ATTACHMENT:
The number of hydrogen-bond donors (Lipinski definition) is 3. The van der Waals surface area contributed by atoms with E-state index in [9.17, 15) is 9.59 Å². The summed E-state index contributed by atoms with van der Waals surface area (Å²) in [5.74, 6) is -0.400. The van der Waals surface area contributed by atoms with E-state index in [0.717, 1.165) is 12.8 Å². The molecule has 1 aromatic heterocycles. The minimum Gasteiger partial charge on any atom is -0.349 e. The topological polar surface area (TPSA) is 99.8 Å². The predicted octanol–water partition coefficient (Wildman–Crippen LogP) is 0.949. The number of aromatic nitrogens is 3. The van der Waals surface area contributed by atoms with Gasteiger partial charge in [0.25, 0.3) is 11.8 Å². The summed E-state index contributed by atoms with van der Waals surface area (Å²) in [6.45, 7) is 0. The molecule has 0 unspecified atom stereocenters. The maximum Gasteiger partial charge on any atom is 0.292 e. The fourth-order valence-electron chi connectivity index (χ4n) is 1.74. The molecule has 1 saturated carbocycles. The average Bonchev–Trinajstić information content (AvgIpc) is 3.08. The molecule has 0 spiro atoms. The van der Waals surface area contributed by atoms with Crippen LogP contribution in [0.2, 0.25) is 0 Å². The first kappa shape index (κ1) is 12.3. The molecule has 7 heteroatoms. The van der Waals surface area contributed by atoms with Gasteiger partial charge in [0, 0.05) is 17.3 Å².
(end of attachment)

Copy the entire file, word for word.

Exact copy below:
The number of hydrogen-bond donors (Lipinski definition) is 3. The van der Waals surface area contributed by atoms with E-state index in [9.17, 15) is 9.59 Å². The summed E-state index contributed by atoms with van der Waals surface area (Å²) in [5.74, 6) is -0.400. The van der Waals surface area contributed by atoms with E-state index in [0.717, 1.165) is 12.8 Å². The molecule has 1 aromatic heterocycles. The minimum Gasteiger partial charge on any atom is -0.349 e. The topological polar surface area (TPSA) is 99.8 Å². The predicted octanol–water partition coefficient (Wildman–Crippen LogP) is 0.949. The number of aromatic nitrogens is 3. The van der Waals surface area contributed by atoms with Gasteiger partial charge in [0.25, 0.3) is 11.8 Å². The summed E-state index contributed by atoms with van der Waals surface area (Å²) in [6.45, 7) is 0. The molecule has 0 unspecified atom stereocenters. The maximum Gasteiger partial charge on any atom is 0.292 e. The fourth-order valence-electron chi connectivity index (χ4n) is 1.74. The molecule has 1 saturated carbocycles. The average Bonchev–Trinajstić information content (AvgIpc) is 3.08. The molecule has 0 spiro atoms. The van der Waals surface area contributed by atoms with Crippen LogP contribution in [0.2, 0.25) is 0 Å². The first kappa shape index (κ1) is 12.3. The molecule has 7 heteroatoms. The van der Waals surface area contributed by atoms with Gasteiger partial charge in [0, 0.05) is 17.3 Å².